LITTLE ROCK — On this day, Orville Henry and long-time golfing buddy C.W. Keopple passed on the 8-10 steep steps from end of the cart path and hit from the women’s tees to the island green at the course in Conway.
In his late 60s and in love with the game for more than five decades, Henry used a seven-iron for his only hole-in-one. Shooting down Keopple’s argument that they were old enough to play the forward tees, Henry would not allow the ace to be recorded, saying: "It’s from the ladies tee. So it does not exist. Golf is golf."
The snippet illustrates Henry’s passion for the integrity of the game, one of the reasons he vigorously promoted golf during his long run as sports editor of The Arkansas Gazette. He put "golf in Arkansas on the map," Charles "Monk" Wade, former executive director of the Arkansas State Golf Association, said in a release announcing Henry would be inducted into the ASGA Hall of Fame.
The rules of the game came up on a glorious Friday morning in September, the first time the "scribes" squared off against the "throats" at North Hills Country Club. On the first tee, former Razorback play-by-play announcer Paul Eells’ slight hook wandered into the left rough.
"I had always played a second ball off the tee in my regular game in Nashville," Eells told Clay Henry in a piece that Clay wrote about his father’s much-deserved induction into the Hall of Fame. "I reached for another one in my back pocket. From the back of the tee came Orville, ‘Paul you gonna play or you gonna practice?’ He soon added, ‘We putt ‘em all out, too.’ And we did. Then, he said, ‘We can roll it around in the fairways if you want, but that’s not really golf.’"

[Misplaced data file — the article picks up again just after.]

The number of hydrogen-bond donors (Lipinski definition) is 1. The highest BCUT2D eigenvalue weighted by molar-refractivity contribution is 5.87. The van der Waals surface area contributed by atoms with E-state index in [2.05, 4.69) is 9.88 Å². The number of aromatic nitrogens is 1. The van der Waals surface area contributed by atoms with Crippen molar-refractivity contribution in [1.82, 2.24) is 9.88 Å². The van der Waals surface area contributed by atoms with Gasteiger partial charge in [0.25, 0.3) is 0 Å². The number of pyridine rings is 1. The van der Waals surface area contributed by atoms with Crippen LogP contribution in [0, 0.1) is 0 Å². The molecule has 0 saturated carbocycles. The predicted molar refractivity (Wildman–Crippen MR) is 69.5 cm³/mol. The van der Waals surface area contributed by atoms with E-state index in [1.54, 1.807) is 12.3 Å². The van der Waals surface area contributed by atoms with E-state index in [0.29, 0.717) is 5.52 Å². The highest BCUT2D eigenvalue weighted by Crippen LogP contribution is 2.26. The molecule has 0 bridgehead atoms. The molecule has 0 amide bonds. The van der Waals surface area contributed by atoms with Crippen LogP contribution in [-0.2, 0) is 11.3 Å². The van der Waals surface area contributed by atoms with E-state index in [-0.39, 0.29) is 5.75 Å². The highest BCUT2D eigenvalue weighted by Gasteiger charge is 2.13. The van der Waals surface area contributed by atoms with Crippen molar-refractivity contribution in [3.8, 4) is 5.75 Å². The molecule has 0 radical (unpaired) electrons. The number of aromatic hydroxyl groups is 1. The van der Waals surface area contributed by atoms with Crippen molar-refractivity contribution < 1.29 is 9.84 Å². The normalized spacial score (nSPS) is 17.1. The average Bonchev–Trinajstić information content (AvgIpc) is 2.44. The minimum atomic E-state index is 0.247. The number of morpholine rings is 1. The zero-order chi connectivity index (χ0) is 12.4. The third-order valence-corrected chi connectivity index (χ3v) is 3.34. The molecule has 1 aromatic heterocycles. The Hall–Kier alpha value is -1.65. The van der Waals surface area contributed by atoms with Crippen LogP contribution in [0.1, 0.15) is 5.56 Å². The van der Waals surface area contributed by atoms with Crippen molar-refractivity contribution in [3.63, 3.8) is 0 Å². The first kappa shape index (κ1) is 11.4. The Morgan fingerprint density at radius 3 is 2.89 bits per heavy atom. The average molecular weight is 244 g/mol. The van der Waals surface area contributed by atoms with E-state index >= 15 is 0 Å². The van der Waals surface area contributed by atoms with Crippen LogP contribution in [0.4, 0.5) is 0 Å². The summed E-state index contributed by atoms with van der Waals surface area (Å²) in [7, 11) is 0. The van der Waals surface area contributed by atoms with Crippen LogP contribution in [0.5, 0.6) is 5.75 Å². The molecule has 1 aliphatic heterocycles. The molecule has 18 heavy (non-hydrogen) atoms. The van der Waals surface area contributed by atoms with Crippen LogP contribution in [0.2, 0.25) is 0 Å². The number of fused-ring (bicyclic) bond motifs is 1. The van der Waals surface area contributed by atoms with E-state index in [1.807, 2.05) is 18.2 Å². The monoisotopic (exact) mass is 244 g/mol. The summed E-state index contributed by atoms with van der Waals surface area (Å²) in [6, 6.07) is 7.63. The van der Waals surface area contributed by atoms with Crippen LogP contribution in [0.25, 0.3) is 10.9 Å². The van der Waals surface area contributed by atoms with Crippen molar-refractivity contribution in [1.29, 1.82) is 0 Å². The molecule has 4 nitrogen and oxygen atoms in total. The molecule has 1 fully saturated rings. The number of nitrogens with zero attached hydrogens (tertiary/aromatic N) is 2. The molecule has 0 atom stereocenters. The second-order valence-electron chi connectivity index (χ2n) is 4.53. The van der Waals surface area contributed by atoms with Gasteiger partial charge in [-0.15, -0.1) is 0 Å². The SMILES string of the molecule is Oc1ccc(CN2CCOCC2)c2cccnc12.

Fiercely competitive golf is what the group played, exemplified on the day that Orville had an 8-foot, left-to-right, uphill birdie putt on the 17th and Eells’ partner had a par putt two feet longer, on the same line. Not about to show Orville the line, Jim Elder took one look and putted away from the hole. Henry made it anyway, securing the max payoff of $3 each for him and his partner.
As Gazette sports editor, Henry, who was 77 when he died in 2002 of pancreatic cancer, dedicated a writer to cover the sport throughout the summer.
Fifty years ago, there were very few individual tournaments of quality, but I staffed the Oil Belt at El Dorado and the Ouachita Valley Invitational at Camden because Henry knew the region’s best would compete. Four-ball tournaments in the Little Rock area were staffed daily.
He also wangled me a ride on a very small plane that landed at a very small airport cut from the woods near Hardy to do a piece on the new course at Cherokee Village.
Henry is remembered for his in-depth chronicling of Razorback football, but his columns from The Masters were as insightful and as insider as anything he did on Frank Broyles’ teams. Masters media badges were numbered according to seniority and Henry had badge No. 2 when he covered his last tournament at age 75.
On the day after The Masters, he frequently drove to the USDA Turfgrass Research station in Tifton, Ga., and leaned on some contacts so he could fill the trunk with the latest in grasses. Back home, his four sons used butcher knives to cut the grass into plugs and sprig the yard. The best putting green around was in a back yard in Meadowcliff.
Personal thank-yous include:
• The day we drove to Memphis for a PGA Tour event. My assignment was an Arkie who was competing, but Orville checked the tee times and made sure we were on site a couple of hours early so I could follow Jack Nicklaus as a fan.
• The assignment was the state tournament at Pine Bluff Country Club, an hour from Little Rock. Stay overnight, he said. It was our honeymoon, seven months after the wedding.
• A day at Western Hills when a youngster offered Henry a ball he had found. The woman who struck the wayward shot rolled up in her cart, ready to pounce on the thief. Orville stopped her in her tracks, pointing out that my son was 5.
Harry King is sports columnist for Stephens Media’s Arkansas News Bureau.